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Devanagari Typing Tutorial

1 Unicode

Unicode is a standard character and text encoding for many different scripts. Using Unicode, it is possible to represent any character in any language and type it in a computer. At least it is the goal of the Unicode consortium to support all existing scripts. The Devanagari script is supported by Unicode, and so it can be used in software that is Unicode-compliant. Windows 2000 and XP use Unicode, as do Linux and the Java programming language. This manual describes Devanagari text input under Windows XP and Linux resp. Unix with KDE.

Some links about Unicode:

2 Installation under Windows

Before you can type Devanagari on Windows XP, you need to install it. Therefore, open the Control Panel and go to the region and language options.

Language options in the Control Panel (Windows)

Here, you must tick the box for "install fonts for languages with complex scripts". Once you have done that, you are prompted to restart windows. Next, re-open that window and click on "Details". The window for text services and input languages opens.

Input languages settings (Windows)

Click on "Add" and select "Hindi" from the input schema list.

Select input schema (Windows)

Then the Hindi keyboard symbol appears in the list of input schemata.

Input language settings with Hindi (Windows)

Now you have the input schema tray icon in the bottom-right corner of the taskbar, which allows you to switch to Hindi input. The keyboard layout can be changed in the taskbar by clicking on that icon. Select "Hindi" there.

Input schema selection (Windows)

The taskbar shows a HI symbol, and you are ready to type in Devanagari.

3 Installation under KDE (Linux/Unix)

Typing Devanagari is supported by the KDE desktop under Linux and Unix derivates. I have tested it with Knoppix (Version 5.0.1). Along with KDE, you need to install the localization package for India; this is automatically available in Knoppix. You need to install the keyboard layout for Devanagari in the KDE Control Center. As shown in the picture below, go to the keyboard layout, select "India", click "Add", and set the layout variant "deva":

Keyboard settings in the KDE Control Center (Linux)

Now click "Apply", and you can select the keyboard layout in the KDE taskbar. Right-click on the flag icon and select "India (deva)".

Keybaoard layout selection (Linux)

The taskbar now shows an "in" symbol, and you are ready to type in Devanagari.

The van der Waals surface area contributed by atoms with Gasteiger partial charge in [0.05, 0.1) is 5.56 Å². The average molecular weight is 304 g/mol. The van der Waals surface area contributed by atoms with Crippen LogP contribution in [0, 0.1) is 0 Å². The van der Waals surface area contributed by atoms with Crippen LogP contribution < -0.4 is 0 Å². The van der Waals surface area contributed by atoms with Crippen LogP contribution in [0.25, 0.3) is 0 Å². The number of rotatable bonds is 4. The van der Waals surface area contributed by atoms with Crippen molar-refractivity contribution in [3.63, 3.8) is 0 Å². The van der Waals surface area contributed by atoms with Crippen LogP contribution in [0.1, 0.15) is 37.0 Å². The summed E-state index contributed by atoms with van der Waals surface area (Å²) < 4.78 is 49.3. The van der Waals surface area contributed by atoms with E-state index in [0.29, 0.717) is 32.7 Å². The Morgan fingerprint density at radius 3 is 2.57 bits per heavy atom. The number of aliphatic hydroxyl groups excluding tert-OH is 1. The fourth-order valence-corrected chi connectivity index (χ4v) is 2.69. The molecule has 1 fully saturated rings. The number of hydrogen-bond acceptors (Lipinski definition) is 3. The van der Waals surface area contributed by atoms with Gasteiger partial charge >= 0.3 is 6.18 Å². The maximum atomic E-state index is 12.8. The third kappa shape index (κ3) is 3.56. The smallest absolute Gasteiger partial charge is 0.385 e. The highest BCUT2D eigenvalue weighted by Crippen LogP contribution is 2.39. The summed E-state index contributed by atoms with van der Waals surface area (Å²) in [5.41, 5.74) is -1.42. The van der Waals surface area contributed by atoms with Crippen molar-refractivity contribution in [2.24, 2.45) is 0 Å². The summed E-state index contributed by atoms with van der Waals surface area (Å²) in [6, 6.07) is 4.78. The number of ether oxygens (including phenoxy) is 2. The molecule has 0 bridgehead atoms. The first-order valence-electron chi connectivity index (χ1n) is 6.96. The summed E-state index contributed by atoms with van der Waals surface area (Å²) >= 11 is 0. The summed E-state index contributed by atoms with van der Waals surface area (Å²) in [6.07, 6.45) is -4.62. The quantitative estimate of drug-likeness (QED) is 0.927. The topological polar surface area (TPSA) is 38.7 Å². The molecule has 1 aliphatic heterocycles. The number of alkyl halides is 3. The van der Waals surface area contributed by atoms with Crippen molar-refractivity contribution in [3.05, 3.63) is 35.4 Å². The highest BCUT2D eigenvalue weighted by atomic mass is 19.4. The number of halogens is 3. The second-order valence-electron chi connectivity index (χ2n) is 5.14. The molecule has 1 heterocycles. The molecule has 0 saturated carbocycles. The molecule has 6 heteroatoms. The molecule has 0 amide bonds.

4 Keyboard Layout

The Devanagari keyboard layout looks as follows:

Devanagari keyboard layout

In this picture, the bottom left character appears when you press the key, the top left one appears when you press Shift and the key, the bottom right one appears when you press AltGr and the key, and the top right one appears when you press AltGr + Shift and the key. For example, to get ॐ, you have to press AltGr + Shift + x.
The following sections explain how you can type Devanagari texts using this keyboard layout. You can try it out by typing text in a text editor like WordPad (Windows) or KWrite (Linux).

5 Basic Typing

5.1 Vowels and consonants

Independent vowels and consonants are written as they come:

Dependent vowels are typed after their consonant:

5.2 Ligatures

In order to type ligatures, the viram ् (on key d) is written between two consonants. As you are typing, consonant 1 + viram + consonant 2 are automatically joined to a ligature.

Note that there is an abbreviation for ्र and र् on the keys Shift + 3 and Shift + 4, respectively. That means, you can type ligatures that involve र faster. So, you can type the last example also as उ, र्, द, ू = उर्दू (keys Shift + g, Shift + 3, o, t). The ligatures ज्ञ, त्र, क्ष, and श्र can be typed directly with Shift + 5, Shift + 6, Shift + 7, and Shift + 8, respectively.

6 Special Characters

6.1 Dotted characters

In Hindi there are dotted characters ग़, क़, ख़, ज़, ड़, ढ़, and फ़. You can type them as the undotted glyph plus the dot ़ (on the plus key next to the enter key).

Note that in the last example the dot ़ is typed before the viram ्.

6.2 Candrabindu, Anusvār

You can type candrabindu ँ and anusvār ं with Shift + x and x, respectively:

The last two examples show that the candrabindu is typed after the vowel. For typing only candra, you can use the ॉ character:

6.3 Visarga

You can type a visarga with the ? key.